If the public Broadcasting Service (PBS) and its partners have their way, Americans in the near future will have the ability to receive emergency alerts on smartphones, tablets, and other mobile digital devices when a natural disaster or terrorist attack strikes. Known as Mobile Digital Television (MDTV), the technology already proved a lifesaver in Japan after the country suffered massive devastation during an earthquake and tsunami last year.
Throughout the first quarter of this year, four PBS stations—WGBH Boston, KLVX Vegas, WBIQ Birmingham, and WAIQ Montgomery—have been carrying out a pilot project funded by the Corporation for Public Broadcasting and the mobile device manufacturer LG Electronics to test what it’s calling the Mobile Emergency Alert System, also known as Mobile EAS (MEAS).
“With the Mobile EAS service, we’ll be able to send everything from AMBER alert photos to detailed maps with escape routes, live video, and extensive information that viewers will find invaluable in a disaster,” said John McCoskey, PBS Chief Technology Officer, in a statement announcing the pilot programs.
The point of the project is to show how commercial and public broadcasters can broadcast rich-media emergency alerts—using video, audio, text, and graphics—over the air to consumers’ mobile digital devices when augmented by an MDTV receiver. Currently, almost no mobile digital devices in the United States have MDTV capability.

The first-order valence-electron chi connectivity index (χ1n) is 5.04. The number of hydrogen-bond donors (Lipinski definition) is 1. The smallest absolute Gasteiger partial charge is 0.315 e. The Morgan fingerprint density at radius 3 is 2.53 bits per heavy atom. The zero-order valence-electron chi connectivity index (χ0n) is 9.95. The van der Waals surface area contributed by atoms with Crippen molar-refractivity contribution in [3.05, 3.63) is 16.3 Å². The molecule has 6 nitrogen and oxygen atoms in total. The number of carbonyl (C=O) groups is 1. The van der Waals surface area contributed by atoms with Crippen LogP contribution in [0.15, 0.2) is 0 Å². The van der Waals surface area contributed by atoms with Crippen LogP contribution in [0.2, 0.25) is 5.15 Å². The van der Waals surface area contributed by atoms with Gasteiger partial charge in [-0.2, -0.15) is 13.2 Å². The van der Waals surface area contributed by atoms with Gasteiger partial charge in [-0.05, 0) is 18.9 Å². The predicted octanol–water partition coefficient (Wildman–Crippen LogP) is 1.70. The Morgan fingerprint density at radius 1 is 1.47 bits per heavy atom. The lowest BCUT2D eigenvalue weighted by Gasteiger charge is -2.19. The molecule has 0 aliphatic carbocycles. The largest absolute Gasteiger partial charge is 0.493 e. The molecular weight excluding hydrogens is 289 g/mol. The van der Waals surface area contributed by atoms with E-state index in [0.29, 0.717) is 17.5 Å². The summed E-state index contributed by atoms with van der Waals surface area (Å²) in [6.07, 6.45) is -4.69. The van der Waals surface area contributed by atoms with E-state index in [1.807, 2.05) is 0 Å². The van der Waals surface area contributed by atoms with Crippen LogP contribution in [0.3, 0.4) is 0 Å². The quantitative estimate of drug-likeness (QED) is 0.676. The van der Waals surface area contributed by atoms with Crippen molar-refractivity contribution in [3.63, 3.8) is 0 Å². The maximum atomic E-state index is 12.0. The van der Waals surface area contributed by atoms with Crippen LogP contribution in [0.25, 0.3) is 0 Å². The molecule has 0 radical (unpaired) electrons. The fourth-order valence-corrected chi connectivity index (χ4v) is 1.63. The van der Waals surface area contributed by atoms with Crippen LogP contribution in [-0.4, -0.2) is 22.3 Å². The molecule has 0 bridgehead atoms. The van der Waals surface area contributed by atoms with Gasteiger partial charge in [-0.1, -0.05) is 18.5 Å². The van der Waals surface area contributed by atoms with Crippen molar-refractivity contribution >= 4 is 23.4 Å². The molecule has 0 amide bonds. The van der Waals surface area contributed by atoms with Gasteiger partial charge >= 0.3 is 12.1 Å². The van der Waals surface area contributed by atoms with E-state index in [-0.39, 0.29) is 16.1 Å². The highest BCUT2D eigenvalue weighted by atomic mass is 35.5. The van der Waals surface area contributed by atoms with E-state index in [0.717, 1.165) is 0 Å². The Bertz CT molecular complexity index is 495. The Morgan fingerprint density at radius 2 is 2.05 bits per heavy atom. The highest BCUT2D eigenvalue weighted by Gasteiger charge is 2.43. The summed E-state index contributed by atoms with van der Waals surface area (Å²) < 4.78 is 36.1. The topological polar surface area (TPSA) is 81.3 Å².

The pilot will also seek to determine how to best package rich messages so that they are user friendly during a disaster. “A good picture is worth a thousand words,” says John Lawson, executive director of the Mobile 500 Alliance, a voluntary association of television broadcasters interested in taking MDTV national. “A little bit of video might be worth ten thousand words.”
MDTV proponents in the United States point to Japan to prove the technology’s lifesaving power.
Since January 2007, Japan’s public broadcaster, NHK, has offered earthquake and tsunami alerts to citizens over its mobile digital television receivers, known as One-Seg. This capability played a critical role in warning Japanese citizens of the massive tsunami triggered by the devastating 9.0 earthquake last March. “Many lives were saved by informing people of the tsunami alert through One-Seg,” the government of Japan’s Ministry of Internal Affairs and Communications wrote in the August issue of ITU News.